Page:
Securing open staircase - install risers?

yvesgOctober 12, 2008


We have an open staircase (no riser) and with our little girl on the verge of crawling, we would like to secure the stairs (this would of course be in addition to having a gate)

How hard is it to install risers? Have you seem other approaches to secure such stairs without installing risers (we like the open feel of our stairs and would like to keep it that way as long as it does not compromise safety).


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Typical code says that the balustrade shouldn't allow a ball larger than 4" through. So extending that logic, a bar across the mid-point of where a riser would sit would satisfy that need. Do you have traditional stringers to attach to? A rod with 'ears' bent at the end would be simple. If you don't have stringers, maybe a welder could fabricate a wide H that would be screwed to the back of the lower tread and screwed to the underside of the upper tread.

Or you could just slap a bit of nice 1/2" plywood onto the back of the lower tread and secure it with a small ledger on the underside of the upper tread. Simple (and easily removed afterwards), but not so aesthetically pleasing.

    Bookmark   October 12, 2008 at 3:31PM
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What about stair runner (carpet) rods? Just attach them on the vertical riser rather than the tread? Do you have anything on the back of the tread (between the treads) to screw into, or are the treads "suspended"? A picture would help...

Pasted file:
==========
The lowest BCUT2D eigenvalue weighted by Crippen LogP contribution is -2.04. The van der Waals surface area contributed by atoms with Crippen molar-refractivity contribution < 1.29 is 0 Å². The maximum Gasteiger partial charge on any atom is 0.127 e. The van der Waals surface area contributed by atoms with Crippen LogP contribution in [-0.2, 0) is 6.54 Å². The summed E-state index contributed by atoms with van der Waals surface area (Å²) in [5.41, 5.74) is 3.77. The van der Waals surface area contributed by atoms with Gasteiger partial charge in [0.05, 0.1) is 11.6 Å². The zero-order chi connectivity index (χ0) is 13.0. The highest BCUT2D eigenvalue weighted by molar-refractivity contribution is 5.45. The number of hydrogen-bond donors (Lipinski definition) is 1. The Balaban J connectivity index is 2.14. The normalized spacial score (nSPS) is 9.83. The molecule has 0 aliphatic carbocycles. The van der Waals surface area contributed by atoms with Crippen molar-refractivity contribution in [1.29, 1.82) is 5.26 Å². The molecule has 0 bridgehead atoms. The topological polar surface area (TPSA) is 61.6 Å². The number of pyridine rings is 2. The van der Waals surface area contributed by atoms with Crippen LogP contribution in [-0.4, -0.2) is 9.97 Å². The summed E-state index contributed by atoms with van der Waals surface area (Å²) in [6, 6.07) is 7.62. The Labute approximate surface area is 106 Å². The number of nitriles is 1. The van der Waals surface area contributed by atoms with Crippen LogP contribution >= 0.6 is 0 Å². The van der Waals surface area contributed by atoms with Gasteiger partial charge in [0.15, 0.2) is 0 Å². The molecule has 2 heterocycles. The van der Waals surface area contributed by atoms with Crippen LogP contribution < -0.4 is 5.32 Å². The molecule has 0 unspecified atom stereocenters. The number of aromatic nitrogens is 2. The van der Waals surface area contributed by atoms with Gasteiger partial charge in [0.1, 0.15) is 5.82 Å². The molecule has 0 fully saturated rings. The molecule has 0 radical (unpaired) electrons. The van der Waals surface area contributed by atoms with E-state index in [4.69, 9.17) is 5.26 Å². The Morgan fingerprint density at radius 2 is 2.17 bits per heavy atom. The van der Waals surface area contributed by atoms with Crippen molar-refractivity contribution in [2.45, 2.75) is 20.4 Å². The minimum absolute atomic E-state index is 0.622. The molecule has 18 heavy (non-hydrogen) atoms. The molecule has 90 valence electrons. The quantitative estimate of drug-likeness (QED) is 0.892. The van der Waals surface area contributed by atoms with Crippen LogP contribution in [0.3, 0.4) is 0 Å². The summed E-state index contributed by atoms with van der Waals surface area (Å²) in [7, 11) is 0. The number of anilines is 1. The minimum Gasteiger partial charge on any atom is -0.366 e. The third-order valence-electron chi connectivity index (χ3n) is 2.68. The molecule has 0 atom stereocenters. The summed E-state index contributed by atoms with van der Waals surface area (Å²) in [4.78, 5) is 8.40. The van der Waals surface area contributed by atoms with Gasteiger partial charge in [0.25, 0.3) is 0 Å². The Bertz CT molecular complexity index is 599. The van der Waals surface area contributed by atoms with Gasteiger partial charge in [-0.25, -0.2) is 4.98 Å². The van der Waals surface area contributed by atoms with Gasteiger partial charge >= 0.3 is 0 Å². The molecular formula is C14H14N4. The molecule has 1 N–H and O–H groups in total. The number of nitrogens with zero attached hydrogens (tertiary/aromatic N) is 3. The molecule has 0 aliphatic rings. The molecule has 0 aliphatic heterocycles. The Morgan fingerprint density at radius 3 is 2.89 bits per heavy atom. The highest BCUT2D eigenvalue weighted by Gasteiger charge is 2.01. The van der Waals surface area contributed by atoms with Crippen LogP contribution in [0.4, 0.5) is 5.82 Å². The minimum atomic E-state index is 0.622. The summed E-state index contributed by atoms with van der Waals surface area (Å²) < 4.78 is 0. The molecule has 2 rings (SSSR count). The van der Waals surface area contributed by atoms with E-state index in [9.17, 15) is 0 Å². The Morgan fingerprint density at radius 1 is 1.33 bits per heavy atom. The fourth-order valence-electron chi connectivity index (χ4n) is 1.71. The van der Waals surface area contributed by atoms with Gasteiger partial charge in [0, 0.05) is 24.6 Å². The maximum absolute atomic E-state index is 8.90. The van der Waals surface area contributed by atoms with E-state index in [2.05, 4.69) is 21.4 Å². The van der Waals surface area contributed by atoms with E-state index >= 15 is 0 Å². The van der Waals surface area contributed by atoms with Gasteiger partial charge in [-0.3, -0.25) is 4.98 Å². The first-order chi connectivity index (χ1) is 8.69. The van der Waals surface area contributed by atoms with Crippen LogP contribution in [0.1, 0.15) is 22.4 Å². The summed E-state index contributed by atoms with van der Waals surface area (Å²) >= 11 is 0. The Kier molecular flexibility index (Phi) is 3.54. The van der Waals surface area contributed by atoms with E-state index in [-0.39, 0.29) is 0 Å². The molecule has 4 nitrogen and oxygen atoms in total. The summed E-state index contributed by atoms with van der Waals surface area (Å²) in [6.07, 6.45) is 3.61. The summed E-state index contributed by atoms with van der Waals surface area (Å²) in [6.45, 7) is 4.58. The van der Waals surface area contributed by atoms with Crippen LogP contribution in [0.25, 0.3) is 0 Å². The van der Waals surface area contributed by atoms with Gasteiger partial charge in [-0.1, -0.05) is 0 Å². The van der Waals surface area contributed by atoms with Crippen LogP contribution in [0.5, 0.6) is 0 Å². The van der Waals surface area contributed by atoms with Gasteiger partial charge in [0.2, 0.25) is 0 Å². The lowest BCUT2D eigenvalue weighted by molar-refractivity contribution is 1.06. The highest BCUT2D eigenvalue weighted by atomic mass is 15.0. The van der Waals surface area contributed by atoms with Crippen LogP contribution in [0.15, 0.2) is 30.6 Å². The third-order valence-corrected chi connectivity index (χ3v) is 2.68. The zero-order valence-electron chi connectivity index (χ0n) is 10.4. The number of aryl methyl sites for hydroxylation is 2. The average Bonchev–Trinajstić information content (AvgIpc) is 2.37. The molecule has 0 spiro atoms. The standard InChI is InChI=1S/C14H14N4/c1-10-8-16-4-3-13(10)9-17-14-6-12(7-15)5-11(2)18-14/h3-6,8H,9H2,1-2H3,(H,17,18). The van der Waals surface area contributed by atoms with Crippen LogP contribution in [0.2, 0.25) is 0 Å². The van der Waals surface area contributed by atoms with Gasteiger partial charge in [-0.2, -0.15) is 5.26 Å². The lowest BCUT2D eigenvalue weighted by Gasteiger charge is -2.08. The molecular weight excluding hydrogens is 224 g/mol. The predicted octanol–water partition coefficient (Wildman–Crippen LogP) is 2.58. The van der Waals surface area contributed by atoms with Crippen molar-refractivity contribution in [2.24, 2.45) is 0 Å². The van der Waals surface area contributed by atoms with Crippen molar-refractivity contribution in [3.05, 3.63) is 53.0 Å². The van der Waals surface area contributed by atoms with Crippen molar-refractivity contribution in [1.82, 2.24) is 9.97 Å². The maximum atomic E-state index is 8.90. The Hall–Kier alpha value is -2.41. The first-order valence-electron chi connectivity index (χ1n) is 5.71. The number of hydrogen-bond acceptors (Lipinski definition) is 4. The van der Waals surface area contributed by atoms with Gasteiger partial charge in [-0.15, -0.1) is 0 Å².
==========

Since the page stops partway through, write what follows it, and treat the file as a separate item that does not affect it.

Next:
Bookmark   October 14, 2008 at 9:32AM
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This post made me laugh. I remember 30+ years ago, my sister had a condo with open stairway and my nephew (not her son) got his head stuck between steps. It took two of us lifting and pushing to get him out. He later turned out to be an engineer (no surprise there!)

Part of the difficulty will be
- Are the treads carpeted?
- How visible is the underside of the steps?
- Do you plan to remove them in the future?

I'd probably cut and finish plywood panels and use pocket screws to attach them to the upper riser and screw into the back side of the lower riser. While not the most esthetic, you can get screw covers for both styles, easily remove them and only have a few screw holes to putty in when and if you want to remove them.

    Bookmark   October 14, 2008 at 12:33PM
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We are going through the same situation in our home. Just last week, my 2 year old son (who has never shown an interest in the gap between the steps) somehow fell through two stairs on our upper-level staircase and landed on the parallel staircase directly below and tumbled the rest of the way to the bottom. I finally reached him at the bottom of the basement staircase. We were air-lifted to the nearest pediatric ER, and thankfully survived with only a concussion (what a miracle). I mention this not to alarm you, but just to say that I was in your situation about 2 years ago (debating on how/if to baby-proof the open staircase). My husband and I had never come up with a satisfactory solution and were falsely content after our son seemed to "master" the steps with no apparent issues. We were so wrong and I would never have forgiven myself if anything worse had happened. I don't know how we will do it, but safety (not attractiveness) is the number one priority. We are taking care of it this weekend. Please learn from my family's mistake and fix it NOW, not later! Good luck!

    Bookmark   December 16, 2008 at 7:36PM
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